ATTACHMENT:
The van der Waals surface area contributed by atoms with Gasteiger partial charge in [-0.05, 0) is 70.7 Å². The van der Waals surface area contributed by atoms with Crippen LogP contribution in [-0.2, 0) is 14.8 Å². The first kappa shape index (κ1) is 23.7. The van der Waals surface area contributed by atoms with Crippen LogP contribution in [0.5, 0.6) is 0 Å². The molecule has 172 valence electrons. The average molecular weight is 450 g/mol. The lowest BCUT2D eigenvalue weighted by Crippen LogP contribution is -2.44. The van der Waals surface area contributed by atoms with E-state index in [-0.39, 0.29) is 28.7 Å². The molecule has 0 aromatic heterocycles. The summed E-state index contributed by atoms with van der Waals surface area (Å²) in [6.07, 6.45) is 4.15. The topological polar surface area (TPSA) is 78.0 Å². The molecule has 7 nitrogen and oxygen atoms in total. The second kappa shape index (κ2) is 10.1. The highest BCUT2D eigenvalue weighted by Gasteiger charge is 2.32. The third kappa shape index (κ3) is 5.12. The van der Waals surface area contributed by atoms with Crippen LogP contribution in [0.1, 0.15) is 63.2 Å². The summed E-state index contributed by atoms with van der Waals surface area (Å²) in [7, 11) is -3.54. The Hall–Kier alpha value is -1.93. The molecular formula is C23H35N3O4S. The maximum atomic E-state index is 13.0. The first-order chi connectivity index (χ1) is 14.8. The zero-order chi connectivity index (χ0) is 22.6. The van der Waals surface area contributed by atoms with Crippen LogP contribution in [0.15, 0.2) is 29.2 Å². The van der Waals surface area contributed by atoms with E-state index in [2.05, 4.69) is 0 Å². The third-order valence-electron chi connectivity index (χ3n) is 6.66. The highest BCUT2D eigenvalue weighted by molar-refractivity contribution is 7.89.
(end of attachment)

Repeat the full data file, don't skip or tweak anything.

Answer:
The van der Waals surface area contributed by atoms with Gasteiger partial charge in [-0.05, 0) is 70.7 Å². The van der Waals surface area contributed by atoms with Crippen LogP contribution in [-0.2, 0) is 14.8 Å². The first kappa shape index (κ1) is 23.7. The van der Waals surface area contributed by atoms with Crippen LogP contribution in [0.5, 0.6) is 0 Å². The molecule has 172 valence electrons. The average molecular weight is 450 g/mol. The lowest BCUT2D eigenvalue weighted by Crippen LogP contribution is -2.44. The van der Waals surface area contributed by atoms with E-state index in [-0.39, 0.29) is 28.7 Å². The molecule has 0 aromatic heterocycles. The summed E-state index contributed by atoms with van der Waals surface area (Å²) in [6.07, 6.45) is 4.15. The topological polar surface area (TPSA) is 78.0 Å². The molecule has 7 nitrogen and oxygen atoms in total. The second kappa shape index (κ2) is 10.1. The highest BCUT2D eigenvalue weighted by Gasteiger charge is 2.32. The third kappa shape index (κ3) is 5.12. The van der Waals surface area contributed by atoms with Crippen LogP contribution in [0.1, 0.15) is 63.2 Å². The summed E-state index contributed by atoms with van der Waals surface area (Å²) in [7, 11) is -3.54. The Hall–Kier alpha value is -1.93. The molecular formula is C23H35N3O4S. The maximum atomic E-state index is 13.0. The first-order chi connectivity index (χ1) is 14.8. The zero-order chi connectivity index (χ0) is 22.6. The van der Waals surface area contributed by atoms with Crippen LogP contribution in [0.15, 0.2) is 29.2 Å². The van der Waals surface area contributed by atoms with E-state index in [2.05, 4.69) is 0 Å². The third-order valence-electron chi connectivity index (χ3n) is 6.66. The highest BCUT2D eigenvalue weighted by molar-refractivity contribution is 7.89.